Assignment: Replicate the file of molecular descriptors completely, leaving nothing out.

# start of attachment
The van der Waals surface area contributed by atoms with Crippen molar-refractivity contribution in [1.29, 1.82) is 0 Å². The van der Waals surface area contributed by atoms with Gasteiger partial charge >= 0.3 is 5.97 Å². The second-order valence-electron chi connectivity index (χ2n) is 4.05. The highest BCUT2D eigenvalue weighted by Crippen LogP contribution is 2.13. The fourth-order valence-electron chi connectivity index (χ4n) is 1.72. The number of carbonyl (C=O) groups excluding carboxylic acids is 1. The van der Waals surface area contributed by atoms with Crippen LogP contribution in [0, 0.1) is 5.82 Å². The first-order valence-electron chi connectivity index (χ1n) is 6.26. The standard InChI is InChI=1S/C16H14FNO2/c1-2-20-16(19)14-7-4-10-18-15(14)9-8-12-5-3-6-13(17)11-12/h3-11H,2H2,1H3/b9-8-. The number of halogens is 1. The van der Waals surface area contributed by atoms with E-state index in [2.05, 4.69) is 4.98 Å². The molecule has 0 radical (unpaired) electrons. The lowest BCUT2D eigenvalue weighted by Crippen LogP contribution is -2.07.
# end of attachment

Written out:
The van der Waals surface area contributed by atoms with Crippen molar-refractivity contribution in [1.29, 1.82) is 0 Å². The van der Waals surface area contributed by atoms with Gasteiger partial charge >= 0.3 is 5.97 Å². The second-order valence-electron chi connectivity index (χ2n) is 4.05. The highest BCUT2D eigenvalue weighted by Crippen LogP contribution is 2.13. The fourth-order valence-electron chi connectivity index (χ4n) is 1.72. The number of carbonyl (C=O) groups excluding carboxylic acids is 1. The van der Waals surface area contributed by atoms with Crippen LogP contribution in [0, 0.1) is 5.82 Å². The first-order valence-electron chi connectivity index (χ1n) is 6.26. The standard InChI is InChI=1S/C16H14FNO2/c1-2-20-16(19)14-7-4-10-18-15(14)9-8-12-5-3-6-13(17)11-12/h3-11H,2H2,1H3/b9-8-. The number of halogens is 1. The van der Waals surface area contributed by atoms with E-state index in [2.05, 4.69) is 4.98 Å². The molecule has 0 radical (unpaired) electrons. The lowest BCUT2D eigenvalue weighted by Crippen LogP contribution is -2.07.